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Role definition

A tool to help you define your role and manage expectations.


What is a role definition?

A role definition is a tool you can use to help you to clarify what is expected of you in your job.

Being clear about your role, helps you to spend your time and energy on doing what counts.

A clearly defined role means you can focus on what makes you successful and avoid the distractions that add layers of stress to your job.

Why you need a role definition.

When people give you a job do to, they have certain expectations of how you are going to do that job:

  • If you meet their expectations, they are satisfied.
  • If you exceed their expectations, they are delighted.
  • But when what you deliver is different to what they expected of you – then they are often disappointed or frustrated.

Performing well is about managing expectations and delivering according to those expectations. If you want to delight others, all you need to do is what they expect you to do.

How to use a role definition tool to clarify what is expected of you in your job.

Successful people are those that:

  • Are clear in their own minds about what they need to focus on.
  • Successfully manage the expectations of others regarding what they will deliver.

So when they do their jobs, their bosses, stakeholders and customers get what they expected, and are delighted by their performance.

When you don't need to do a role definition exercise.

When you know what is expected of you, you don’t need to think about the role you need to play. You know why you are doing your job. You know what to do. You can focus on just doing your job.

When you do need to do a role definition exercise.

But, when an organization makes important changes, you may need to take time out to rethink the role you play. By doing this you will be able to focus your time and energy on doing what is now important to your organization, rather than continuing to play the role you played in the past and running the risk of being seen as irrelevant.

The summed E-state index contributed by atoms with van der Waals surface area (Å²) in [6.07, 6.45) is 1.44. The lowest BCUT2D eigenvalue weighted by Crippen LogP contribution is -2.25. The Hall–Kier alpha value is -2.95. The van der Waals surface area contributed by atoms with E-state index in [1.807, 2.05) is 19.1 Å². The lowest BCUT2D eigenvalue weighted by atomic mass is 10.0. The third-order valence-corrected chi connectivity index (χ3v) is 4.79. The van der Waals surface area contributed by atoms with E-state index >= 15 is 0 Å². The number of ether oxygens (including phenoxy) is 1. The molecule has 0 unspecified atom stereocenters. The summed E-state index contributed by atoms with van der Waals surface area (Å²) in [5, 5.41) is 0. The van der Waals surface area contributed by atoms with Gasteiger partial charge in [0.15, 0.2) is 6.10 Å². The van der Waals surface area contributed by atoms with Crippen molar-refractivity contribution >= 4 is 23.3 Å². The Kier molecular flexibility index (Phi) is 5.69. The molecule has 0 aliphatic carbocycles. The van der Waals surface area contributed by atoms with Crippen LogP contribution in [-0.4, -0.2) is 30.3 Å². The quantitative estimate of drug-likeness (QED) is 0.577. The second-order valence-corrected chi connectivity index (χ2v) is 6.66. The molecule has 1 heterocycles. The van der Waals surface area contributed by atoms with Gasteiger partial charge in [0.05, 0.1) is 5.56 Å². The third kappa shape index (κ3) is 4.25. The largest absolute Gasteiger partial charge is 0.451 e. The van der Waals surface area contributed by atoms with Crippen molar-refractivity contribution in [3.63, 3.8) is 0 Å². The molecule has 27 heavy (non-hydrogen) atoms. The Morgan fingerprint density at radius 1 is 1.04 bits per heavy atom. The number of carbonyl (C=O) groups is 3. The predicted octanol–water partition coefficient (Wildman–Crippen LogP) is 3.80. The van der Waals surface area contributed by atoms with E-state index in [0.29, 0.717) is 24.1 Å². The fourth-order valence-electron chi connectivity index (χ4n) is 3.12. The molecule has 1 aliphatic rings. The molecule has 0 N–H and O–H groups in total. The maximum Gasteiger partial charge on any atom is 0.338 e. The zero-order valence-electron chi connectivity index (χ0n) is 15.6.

Organizational triggers that affect the role you play.

An organizational change means you need to rethink the role you play.

A number of organizational changes will require you to take on new roles to support the change, and stop doing roles that may no longer be relevant.

You will probably need to do a role definition exercise whenever your organization makes any of the following changes. They:

  • Develop a new strategy.
  • Create a new structure to support that new strategy.
  • Introduce new projects and project teams to support the new strategy or vision.
  • Change a structure to save costs.
  • Appoint new leaders or new teams.
  • Focus on new goals or priorities.
  • Change their business model or organizational design.
  • Implement a new IT system or process.
  • Introduce a performance management process.
  • Develop different levels of leadership in the organization.
  • Change the culture of an organization so people are more responsible or accountable.


Personal problems that indicate you need to redefine your role.

You should consider redefining your role if:

  • You have been promoted or have a new role or career.
  • You have lost your focus.
    Successful people focus 80% of their time on the 20% of roles that lead them to 80% success.
  • You feel you are being pulled in different directions.